The Horsewoman

Review by Nancy Brannon

The Horsewoman, a novel by James Patterson and Mike Lupica, is about three generations of horsewomen, the Atwoods: grandmother Caroline, daughter Maggie, and granddaughter Becky McCabe, who have a stable of show jumping horses in Wellington, Florida. Maggie has long held ambitions for the Olympics, but at the beginning of the book, she has an accident on a trail ride on her show jumper Coronado. Evidently the horse was spooked by a fox (really? foxhunters know better), rears and falls on Maggie, doing serious damage to her pelvis and knee. The horse runs back to the barn riderless, but Becky decides she will ride Coronado back on the trail because he will take her to her mother. (Seriously? This is not Lassie and Timmy.) Of course, the horse does, and Becky finds her mother unconscious, calls 911, and her mother is taken to the hospital where she undergoes surgery.

While the mother is recovering, daughter Becky exercises her mother’s horse Coronado along with her own show jumper, Sky.

Becky’s coach, Daniel Ortega (editor’s note: not to be confused with José Daniel Ortega the former President of Nicaragua.) is Mexican by birth, where his parents still reside, but he has DACA (Deferred Action for Childhood Arrivals) status in the U.S. and is regularly in fear of ICE (Immigration and Customs Enforcement) deporting him.

Maggie’s coach, Gus Bennett, was headed to the Olympics in 2008 when a show jumping accident (fall) paralyzed him and curtailed his ever riding again, so he now gets around (quite well) in a wheelchair. He is a stereotypical grumpy, strict, abrasive coach, who we find out later also has a romantic side.

Another stereotypical character is Steve Gorton, the rich co-owner of Coronado who is egotistical, self-serving, brash, and manipulative – only out to make money and get his way however he can.

The novel is written on a Young Adult reading level, maybe targeting the “text and tweet” readers, but I would not recommend it for readers ages 12-18. The characters’ dialog and the narrative are rife with unnecessary profanity and there is heavy consumption of alcoholic beverages. Most of the characters’ dialog is spent bickering with each other, as they are competitive and self-serving, and their only ambition in life is to win.

I hate to say it, but the plot of this book is three-legged lame, although the authors do interject plenty of ups and downs so that it’s not all smooth sailing for the Atwood women to get to the Olympics. Just when things seem to be going well in the horse show arena for Becky and Maggie, “something” happens (described in the book by an idiomatic expression involving manure). It might be a wrong distance to a jump, a refusal, or a fall.

Or the horse has cellulitis and the Atwood women call the veterinarian, Doc Howser, who won’t know the prognosis until the lab reports come back. When they do, Doc Howser makes a special trip to the gym where Maggie and Becky are working out to tell them that the horse will be fine. (Do you know a veterinarian who does that?)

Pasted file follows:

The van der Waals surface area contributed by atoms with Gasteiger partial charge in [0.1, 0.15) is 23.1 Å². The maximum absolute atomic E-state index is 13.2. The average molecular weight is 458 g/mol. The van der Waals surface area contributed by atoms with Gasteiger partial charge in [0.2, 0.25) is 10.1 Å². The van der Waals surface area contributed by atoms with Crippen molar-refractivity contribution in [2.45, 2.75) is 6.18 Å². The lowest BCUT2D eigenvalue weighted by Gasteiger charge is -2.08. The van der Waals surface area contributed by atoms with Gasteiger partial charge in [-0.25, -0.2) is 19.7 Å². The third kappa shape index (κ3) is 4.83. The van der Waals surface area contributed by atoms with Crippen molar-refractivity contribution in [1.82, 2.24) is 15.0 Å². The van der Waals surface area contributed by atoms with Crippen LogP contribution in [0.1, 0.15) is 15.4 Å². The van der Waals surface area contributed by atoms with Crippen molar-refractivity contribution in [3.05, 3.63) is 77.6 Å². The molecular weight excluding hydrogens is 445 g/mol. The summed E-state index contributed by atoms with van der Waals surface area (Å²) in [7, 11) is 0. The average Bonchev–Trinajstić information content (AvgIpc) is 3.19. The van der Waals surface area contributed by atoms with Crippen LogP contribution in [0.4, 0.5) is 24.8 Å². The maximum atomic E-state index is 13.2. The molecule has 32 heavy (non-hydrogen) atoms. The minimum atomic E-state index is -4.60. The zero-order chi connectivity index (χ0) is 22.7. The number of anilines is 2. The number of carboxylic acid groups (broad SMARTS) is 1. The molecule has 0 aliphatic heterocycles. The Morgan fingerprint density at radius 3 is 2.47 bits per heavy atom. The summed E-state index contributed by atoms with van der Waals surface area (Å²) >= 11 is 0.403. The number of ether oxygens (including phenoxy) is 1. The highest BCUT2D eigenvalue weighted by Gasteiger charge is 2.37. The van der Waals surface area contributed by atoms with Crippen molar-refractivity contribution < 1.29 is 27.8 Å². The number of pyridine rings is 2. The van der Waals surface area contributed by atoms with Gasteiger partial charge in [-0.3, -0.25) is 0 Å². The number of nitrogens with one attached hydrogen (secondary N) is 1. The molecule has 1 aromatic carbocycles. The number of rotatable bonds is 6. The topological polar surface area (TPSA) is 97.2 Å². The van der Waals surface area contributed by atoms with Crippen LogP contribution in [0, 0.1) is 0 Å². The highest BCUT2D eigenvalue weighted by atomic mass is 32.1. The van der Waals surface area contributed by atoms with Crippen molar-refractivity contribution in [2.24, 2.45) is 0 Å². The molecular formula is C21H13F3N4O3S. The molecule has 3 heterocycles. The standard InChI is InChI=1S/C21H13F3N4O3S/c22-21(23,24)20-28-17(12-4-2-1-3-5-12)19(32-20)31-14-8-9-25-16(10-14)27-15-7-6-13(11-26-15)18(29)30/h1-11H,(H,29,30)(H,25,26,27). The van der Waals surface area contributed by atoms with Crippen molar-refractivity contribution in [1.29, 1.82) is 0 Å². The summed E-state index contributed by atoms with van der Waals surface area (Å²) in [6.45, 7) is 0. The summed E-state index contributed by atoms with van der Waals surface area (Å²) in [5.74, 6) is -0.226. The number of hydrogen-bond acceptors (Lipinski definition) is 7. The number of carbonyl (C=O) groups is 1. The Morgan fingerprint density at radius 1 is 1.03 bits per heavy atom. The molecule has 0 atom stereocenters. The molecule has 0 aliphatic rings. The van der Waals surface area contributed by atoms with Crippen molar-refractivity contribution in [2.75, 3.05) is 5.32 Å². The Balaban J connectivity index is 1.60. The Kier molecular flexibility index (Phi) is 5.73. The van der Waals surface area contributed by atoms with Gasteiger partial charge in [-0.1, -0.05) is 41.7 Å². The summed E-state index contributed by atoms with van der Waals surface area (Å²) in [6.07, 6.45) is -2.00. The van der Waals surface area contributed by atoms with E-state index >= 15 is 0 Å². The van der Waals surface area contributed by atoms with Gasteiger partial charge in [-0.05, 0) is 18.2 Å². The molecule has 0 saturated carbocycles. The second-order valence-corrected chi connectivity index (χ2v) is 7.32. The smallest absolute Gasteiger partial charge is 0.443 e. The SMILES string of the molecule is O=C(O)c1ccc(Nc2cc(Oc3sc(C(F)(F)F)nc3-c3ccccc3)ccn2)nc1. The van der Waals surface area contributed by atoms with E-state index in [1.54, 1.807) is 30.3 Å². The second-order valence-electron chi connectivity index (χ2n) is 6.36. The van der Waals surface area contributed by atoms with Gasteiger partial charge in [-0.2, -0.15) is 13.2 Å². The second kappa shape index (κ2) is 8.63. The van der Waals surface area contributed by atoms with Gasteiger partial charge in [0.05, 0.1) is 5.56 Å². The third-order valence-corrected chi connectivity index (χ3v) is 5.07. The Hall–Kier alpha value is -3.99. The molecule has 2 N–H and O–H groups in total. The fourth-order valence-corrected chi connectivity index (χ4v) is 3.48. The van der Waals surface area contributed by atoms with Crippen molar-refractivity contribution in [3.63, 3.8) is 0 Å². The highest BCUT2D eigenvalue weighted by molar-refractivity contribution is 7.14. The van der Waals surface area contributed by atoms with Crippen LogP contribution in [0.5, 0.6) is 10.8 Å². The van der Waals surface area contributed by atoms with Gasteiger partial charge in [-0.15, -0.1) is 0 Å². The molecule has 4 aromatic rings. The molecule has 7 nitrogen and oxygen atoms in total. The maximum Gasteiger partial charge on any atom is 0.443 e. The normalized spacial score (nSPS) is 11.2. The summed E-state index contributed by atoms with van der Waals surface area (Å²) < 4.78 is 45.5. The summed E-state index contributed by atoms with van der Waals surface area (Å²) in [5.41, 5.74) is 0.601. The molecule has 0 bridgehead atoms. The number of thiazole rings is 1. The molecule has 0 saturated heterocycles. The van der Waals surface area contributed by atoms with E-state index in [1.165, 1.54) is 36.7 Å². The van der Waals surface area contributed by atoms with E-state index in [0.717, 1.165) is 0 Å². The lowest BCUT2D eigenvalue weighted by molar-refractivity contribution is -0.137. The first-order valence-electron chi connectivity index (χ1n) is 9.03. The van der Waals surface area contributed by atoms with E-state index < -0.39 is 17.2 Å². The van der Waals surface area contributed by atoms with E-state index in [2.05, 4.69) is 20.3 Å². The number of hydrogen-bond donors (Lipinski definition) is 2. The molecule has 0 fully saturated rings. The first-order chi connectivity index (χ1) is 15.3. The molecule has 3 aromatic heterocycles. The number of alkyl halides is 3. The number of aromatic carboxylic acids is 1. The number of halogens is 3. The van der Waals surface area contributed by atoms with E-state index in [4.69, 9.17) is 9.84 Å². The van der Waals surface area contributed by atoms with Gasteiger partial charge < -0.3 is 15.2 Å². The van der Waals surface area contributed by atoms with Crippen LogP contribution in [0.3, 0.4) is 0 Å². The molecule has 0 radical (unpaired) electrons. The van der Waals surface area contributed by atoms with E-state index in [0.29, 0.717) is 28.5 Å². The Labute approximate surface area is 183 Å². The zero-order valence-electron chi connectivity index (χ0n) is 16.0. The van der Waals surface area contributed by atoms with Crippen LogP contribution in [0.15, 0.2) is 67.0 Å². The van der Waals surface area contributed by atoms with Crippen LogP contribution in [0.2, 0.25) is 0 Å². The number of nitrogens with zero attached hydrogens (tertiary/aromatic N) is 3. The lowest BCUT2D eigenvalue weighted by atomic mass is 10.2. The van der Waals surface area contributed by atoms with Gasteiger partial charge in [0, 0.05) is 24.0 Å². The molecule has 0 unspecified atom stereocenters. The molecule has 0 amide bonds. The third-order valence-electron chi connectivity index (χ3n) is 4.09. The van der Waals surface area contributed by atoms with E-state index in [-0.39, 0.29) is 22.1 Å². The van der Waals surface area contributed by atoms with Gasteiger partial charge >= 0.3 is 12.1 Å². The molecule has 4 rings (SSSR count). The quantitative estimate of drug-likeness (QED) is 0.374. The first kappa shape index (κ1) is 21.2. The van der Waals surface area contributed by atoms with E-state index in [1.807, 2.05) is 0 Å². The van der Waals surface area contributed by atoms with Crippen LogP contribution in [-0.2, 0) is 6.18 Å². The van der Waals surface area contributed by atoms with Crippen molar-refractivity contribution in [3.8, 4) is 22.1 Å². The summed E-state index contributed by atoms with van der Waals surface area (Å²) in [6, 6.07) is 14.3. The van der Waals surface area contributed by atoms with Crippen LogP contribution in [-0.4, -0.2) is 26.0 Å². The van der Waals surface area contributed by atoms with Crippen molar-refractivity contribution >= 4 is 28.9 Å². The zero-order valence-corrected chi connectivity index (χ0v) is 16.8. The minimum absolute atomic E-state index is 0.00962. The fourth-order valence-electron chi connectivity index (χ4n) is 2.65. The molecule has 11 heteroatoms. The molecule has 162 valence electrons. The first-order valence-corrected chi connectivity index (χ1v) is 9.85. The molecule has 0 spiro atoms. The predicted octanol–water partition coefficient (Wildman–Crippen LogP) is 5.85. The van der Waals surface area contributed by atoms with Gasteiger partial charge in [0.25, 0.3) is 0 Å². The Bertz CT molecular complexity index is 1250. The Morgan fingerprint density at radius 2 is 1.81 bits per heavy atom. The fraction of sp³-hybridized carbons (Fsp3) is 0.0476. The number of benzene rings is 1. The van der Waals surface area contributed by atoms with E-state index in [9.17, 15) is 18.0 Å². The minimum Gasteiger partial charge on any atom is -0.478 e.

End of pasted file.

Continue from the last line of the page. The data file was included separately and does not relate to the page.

The two redeeming characters are Daniel Ortega and Becky’s Dad, who is a clever New York lawyer. Becky’s parents are divorced, and her Dad shows up as a deus ex machina to save Ortega from jail and deportation by the stereotypical ICE officers, who are decidedly prejudiced against people of Mexican origin.

Despite all the falls and pitfalls, the mother and daughter both make it to the Paris Olympics on the U.S. Show Jumping team with their two horses Coronado and Sky.

The denouement, “Paris,” is almost superfluous since the two women have achieved their goal. What remains to be achieved is an Olympic Gold Medal. Twice in the last chapter the authors have Becky think, “Maybe this is the way the story is supposed to end.” Maybe the authors should have taken their character’s thoughts to heart.

This novel paints a negative image of Grand Prix and Olympic show jumping riders. The riders that I know, while they are competitive, are not petty, selfish, and backbiting like the characters in this book. They are far more amenable and helpful with their fellow riders, and are horsemen and horsewomen, who take care of the whole horse. This novel should more accurately be titled “The Riders” since Maggie and Becky only ride their horses, while their grooms bring their horses to them already tacked and ready to ride, as well as take care of their horses after their rides. It’s the grooms and the two trainers who are the horsemen.

An excellent example of a real-life Olympic show jumping gold medalist who is a true horsewoman is Melanie Smith Taylor, who still continues educating herself and others about horse care and training. Check out her book, Riding with Life: Lessons from the Horse.

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